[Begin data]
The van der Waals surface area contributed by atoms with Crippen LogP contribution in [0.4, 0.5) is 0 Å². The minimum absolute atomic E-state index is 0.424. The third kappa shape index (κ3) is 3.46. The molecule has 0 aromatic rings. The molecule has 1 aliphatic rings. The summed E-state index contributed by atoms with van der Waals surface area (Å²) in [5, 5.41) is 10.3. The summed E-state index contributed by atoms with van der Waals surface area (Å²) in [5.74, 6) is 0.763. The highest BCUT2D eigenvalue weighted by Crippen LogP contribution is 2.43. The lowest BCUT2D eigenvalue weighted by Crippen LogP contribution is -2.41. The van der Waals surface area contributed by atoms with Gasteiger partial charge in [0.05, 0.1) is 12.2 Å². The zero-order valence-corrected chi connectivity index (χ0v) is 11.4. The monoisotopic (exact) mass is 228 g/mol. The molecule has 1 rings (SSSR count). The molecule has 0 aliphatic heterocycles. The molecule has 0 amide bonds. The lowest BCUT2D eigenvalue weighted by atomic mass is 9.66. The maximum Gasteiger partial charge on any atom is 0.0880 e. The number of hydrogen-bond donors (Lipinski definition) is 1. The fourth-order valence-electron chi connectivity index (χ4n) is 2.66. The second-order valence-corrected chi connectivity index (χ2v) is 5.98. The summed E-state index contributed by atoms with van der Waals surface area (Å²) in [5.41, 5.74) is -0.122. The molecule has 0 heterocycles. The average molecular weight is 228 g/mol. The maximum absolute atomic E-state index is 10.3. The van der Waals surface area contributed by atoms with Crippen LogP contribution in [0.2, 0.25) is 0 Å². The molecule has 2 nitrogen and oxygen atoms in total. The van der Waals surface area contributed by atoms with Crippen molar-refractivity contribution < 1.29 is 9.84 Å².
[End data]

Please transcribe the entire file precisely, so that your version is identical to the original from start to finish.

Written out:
The van der Waals surface area contributed by atoms with Crippen LogP contribution in [0.4, 0.5) is 0 Å². The minimum absolute atomic E-state index is 0.424. The third kappa shape index (κ3) is 3.46. The molecule has 0 aromatic rings. The molecule has 1 aliphatic rings. The summed E-state index contributed by atoms with van der Waals surface area (Å²) in [5, 5.41) is 10.3. The summed E-state index contributed by atoms with van der Waals surface area (Å²) in [5.74, 6) is 0.763. The highest BCUT2D eigenvalue weighted by Crippen LogP contribution is 2.43. The lowest BCUT2D eigenvalue weighted by Crippen LogP contribution is -2.41. The van der Waals surface area contributed by atoms with Gasteiger partial charge in [0.05, 0.1) is 12.2 Å². The zero-order valence-corrected chi connectivity index (χ0v) is 11.4. The monoisotopic (exact) mass is 228 g/mol. The molecule has 1 rings (SSSR count). The molecule has 0 aliphatic heterocycles. The molecule has 0 amide bonds. The lowest BCUT2D eigenvalue weighted by atomic mass is 9.66. The maximum Gasteiger partial charge on any atom is 0.0880 e. The number of hydrogen-bond donors (Lipinski definition) is 1. The fourth-order valence-electron chi connectivity index (χ4n) is 2.66. The second-order valence-corrected chi connectivity index (χ2v) is 5.98. The summed E-state index contributed by atoms with van der Waals surface area (Å²) in [5.41, 5.74) is -0.122. The molecule has 0 heterocycles. The average molecular weight is 228 g/mol. The maximum absolute atomic E-state index is 10.3. The van der Waals surface area contributed by atoms with Crippen LogP contribution in [0.2, 0.25) is 0 Å². The molecule has 2 nitrogen and oxygen atoms in total. The van der Waals surface area contributed by atoms with Crippen molar-refractivity contribution < 1.29 is 9.84 Å².